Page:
The House Between Tides A Novel
By Sarah Maine
Read by Justine Eyre
Courtesy of Audiobook Jukebox
The House Between Tides is a mystery and a love story. The love story is not just between two people, it is also between the author and Scotland’s Outer Hebrides. The story also straddles two timelines. The one story follows artist Theo Blake who takes his new wife, Beatrice to his family home in Scotland, in the early 1900’s. The second story line follows Hetty Devereaux who inherited the house in 2010.
The author’s love for Scotland’s Outer Hebrides comes through very clearly in every chapter of the book. She describes landscapes, the sea, animals, birds, weather, and the people who make a life in the daunting environment. The descriptions were alluring enough that I did searches on the Outer Hebrides and some of the wildlife that was mentioned. I think it is the mark of a good author who inspires readers to continue to educate themselves about her subject.
Theo is a famous artist who marries Beatrice who is much younger than he is. After six months in Edinburgh, he takes her to his family’s ancestral home on the Outer Hebrides. Theo initially worries that the isolation and rural setting will make Beatrice unhappy. Quite the opposite happens. Beatrice loves the natural setting and the people of the area.
The Theo and Beatrice love story is more of a triangle that involves an employee of the estate, Cameron. Cameron loves Beatrice. Beatrice is married to Theo and was in love with him but fell in love with Cameron. Theo married Beatrice but has a strange intensity in his relationship with Cameron which only Theo knows the reasons why. Hot mess Edwardian style. The two storylines weave around each other as the book progresses. There will be one or two chapters of Beatrice and then switch to Hetty, then back to Beatrice again. It is well done. The plot points happening in Beatrice’s timeline eventually fill in the blanks in Hetty’s plot.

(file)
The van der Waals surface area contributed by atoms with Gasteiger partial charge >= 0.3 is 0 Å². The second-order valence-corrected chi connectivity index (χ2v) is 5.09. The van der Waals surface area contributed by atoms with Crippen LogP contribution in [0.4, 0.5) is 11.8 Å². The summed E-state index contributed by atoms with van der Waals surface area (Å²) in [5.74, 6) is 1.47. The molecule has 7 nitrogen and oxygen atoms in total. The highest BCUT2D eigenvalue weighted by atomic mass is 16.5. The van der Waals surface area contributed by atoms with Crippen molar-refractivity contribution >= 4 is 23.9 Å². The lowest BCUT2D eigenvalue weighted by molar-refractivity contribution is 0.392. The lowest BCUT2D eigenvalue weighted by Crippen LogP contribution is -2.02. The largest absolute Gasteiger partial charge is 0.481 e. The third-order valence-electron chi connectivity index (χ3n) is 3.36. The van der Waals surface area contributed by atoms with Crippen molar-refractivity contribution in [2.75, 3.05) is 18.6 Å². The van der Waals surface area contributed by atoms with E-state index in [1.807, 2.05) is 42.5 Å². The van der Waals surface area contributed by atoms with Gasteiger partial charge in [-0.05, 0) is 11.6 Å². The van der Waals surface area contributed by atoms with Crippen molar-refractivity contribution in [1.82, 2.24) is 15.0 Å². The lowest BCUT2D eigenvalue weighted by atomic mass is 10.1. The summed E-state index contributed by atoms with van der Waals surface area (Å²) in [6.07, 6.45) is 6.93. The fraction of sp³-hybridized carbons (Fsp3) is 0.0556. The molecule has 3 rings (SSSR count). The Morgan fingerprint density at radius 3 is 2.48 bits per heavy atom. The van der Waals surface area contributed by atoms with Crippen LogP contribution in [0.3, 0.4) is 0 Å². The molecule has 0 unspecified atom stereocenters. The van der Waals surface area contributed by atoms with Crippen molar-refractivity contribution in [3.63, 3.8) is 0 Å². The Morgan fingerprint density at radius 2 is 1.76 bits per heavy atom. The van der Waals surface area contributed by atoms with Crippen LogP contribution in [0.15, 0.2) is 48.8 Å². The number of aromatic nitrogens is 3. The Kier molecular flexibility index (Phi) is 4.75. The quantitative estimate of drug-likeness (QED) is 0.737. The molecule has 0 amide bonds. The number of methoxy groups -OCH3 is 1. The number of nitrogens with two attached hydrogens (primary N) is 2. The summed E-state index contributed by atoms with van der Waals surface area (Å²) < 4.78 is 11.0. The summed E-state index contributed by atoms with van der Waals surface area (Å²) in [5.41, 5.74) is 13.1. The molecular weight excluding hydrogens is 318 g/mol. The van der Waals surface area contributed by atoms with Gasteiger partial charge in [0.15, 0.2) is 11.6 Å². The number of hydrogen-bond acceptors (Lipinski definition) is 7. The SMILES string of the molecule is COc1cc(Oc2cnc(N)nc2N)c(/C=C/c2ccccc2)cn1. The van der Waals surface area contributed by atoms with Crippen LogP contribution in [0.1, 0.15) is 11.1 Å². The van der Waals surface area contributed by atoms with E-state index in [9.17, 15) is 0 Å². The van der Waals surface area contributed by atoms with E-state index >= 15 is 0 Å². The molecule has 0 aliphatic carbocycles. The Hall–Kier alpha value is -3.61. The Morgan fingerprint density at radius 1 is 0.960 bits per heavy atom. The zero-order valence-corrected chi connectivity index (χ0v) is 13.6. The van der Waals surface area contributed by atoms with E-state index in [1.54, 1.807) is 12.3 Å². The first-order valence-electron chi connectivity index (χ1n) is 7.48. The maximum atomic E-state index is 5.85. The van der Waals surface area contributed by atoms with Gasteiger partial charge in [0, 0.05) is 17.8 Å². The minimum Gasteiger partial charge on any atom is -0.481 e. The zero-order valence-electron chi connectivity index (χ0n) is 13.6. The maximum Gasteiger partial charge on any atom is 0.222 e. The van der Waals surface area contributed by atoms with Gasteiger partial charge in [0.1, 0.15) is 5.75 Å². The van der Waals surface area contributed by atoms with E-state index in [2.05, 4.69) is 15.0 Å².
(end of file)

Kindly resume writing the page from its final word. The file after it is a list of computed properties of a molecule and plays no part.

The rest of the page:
When Hetty inherited the house, her current boyfriend stepped in, decided she would renovate it to a B&B or sell it for a resort and hired property managers for her. Hetty had not even seen the property yet and her boyfriend had already decided its fate. That fact that Hetty just rolled over on this because it was easier did not bode well for our relationship. I am not an admirer of doormats and that is how Hetty comes across to me. The plan falls apart when Hetty visits the property and finds out that human remains have been discovered in the ruin of the house.
Justine Eyre is a fantastic narrator. This is not the first time I have listened to one of her works but it has reinforced how superb she truly is. Her male voices are distinct from her female without sounding odd. The accents of the locals are distinct from Beatrice or Theo’s educated voices. The language of the Edwardian timeline flows just as easily as the modern one. Ms. Eyre’s voice, whether in a character or her own narrating no dialogue parts, is a joy to listen to. She speaks clearly and has a wonderful voice. I would recommend her as a narrator for any work.
All in all The House Between Tides was an enjoyable listen. Easily half the credit goes to Justine Eyre. In the hands of a lesser talent I am not sure I would have stuck with the story. In itself, it was not compelling. Ms. Eyre’s narration is what drove me to keep listening. Authors should never forget the value of a narrator. They make or break your book, even a good book. The talent of a good or great narrator can elevate a book to a new excited level for the listener.